Matthew Parris

Do you ever get the strange feeling you’re being watched? You are

Do you ever get the strange feeling you’re being watched? You are

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Tom and I borrowed our friend’s Mini to drive to Canary Wharf. We had been lent it to collect for him a consignment of lighting fittings ordered from John Lewis, which he had no time to collect. This was kind of us.

Motivated thus by charity we drove off towards the smart new shopping centre within the Docklands development on the Isle of Dogs in east London. We must have looked an odd pair. Tom, who (it is fair to say) does not over-dress, is twenty-something and resembles a younger Hugh Grant dragged through a hedge. My habit is to throw on whatever assortment of clothes lie on my bedroom floor. I had not shaved for a few days, and had mislaid my hair comb. Still, the security man let us past the barrier where they stop you and ask your business in Docklands. Tom said ‘John Lewis’ (one does hope al-Qa’eda never tumble to this password) and the barrier lifted.

Much of Canary Wharf, including the car parking, is subterranean and you are soon in a strange, windowless, concrete-lined world illuminated by flat white fluorescent lighting: a world in which there is no north and south, the signs — ‘P1’, ‘Cabot’, ‘Service’, ‘Red Floor’ — mean nothing, the painted directional arrows on the road beneath you always seem to be pointing against you, and every exit or entrance looks like every other. We drove on and looked for a parking bay.

Everywhere there were cars. All the bays were full. Nowhere were there people. We were alone and disoriented in a full-up void, a cavernous, blindingly lit, anonymous electrical hum. We lost track of which aisles and galleries we had already driven down.

All at once, on the Red Floor, I spotted four big bays, top-surfaced unlike the others in a livid green. Three were empty. A sign said ‘Parent & Baby Parking Only’.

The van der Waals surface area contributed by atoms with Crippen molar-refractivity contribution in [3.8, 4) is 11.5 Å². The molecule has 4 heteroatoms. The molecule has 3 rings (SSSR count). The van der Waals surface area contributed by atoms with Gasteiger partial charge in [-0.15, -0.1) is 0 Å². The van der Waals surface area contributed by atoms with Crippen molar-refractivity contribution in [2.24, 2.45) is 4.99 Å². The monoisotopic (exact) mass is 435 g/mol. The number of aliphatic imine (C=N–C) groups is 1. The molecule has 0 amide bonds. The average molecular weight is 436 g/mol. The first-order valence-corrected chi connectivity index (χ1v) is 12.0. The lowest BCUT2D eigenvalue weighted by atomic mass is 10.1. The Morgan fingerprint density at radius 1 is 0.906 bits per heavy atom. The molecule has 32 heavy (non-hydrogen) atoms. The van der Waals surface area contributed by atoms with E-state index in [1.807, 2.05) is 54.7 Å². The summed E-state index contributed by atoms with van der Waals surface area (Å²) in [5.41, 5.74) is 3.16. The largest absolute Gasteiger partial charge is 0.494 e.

Tom and I exchanged glances. ‘Do you judge me sufficiently infantile?’ Tom asked. ‘Do I look responsible enough to be your dad?’ I replied. We drove in. Locking the Mini, we darted hasty and sheepish glances all about us. But there was nobody.

Do not judge us harshly, reader: we knew we would not be away long; we were doing a friend a good turn; and a choice of a couple of unoccupied bays remained at the disposal of any parent and baby who should happen this way. ‘As I have never seen a baby at Canary Wharf,’ I remarked to Tom, ‘it would be unlucky if two turned up at once at 11 o’clock on a Monday morning.’

We traipsed off to become lost in the bewildering system of lifts and tunnels beneath the differently named blocks of shops and offices which towered above us, trying to remember features of the landscape (a shop selling cards and pink cardboard hearts; a mid-precinct coffee area where sad, smart people sit alone eating sandwiches) in case we should ever try to retrace our steps. At last we found John Lewis, which is above Waitrose. Surprisingly the shop assistant agreed to release to us our friend’s lighting fittings, and then we became lost again, searching for the John Lewis collection and loading bay. Finally, bearing cardboard boxes, we found the Red Floor again, and there was the Mini.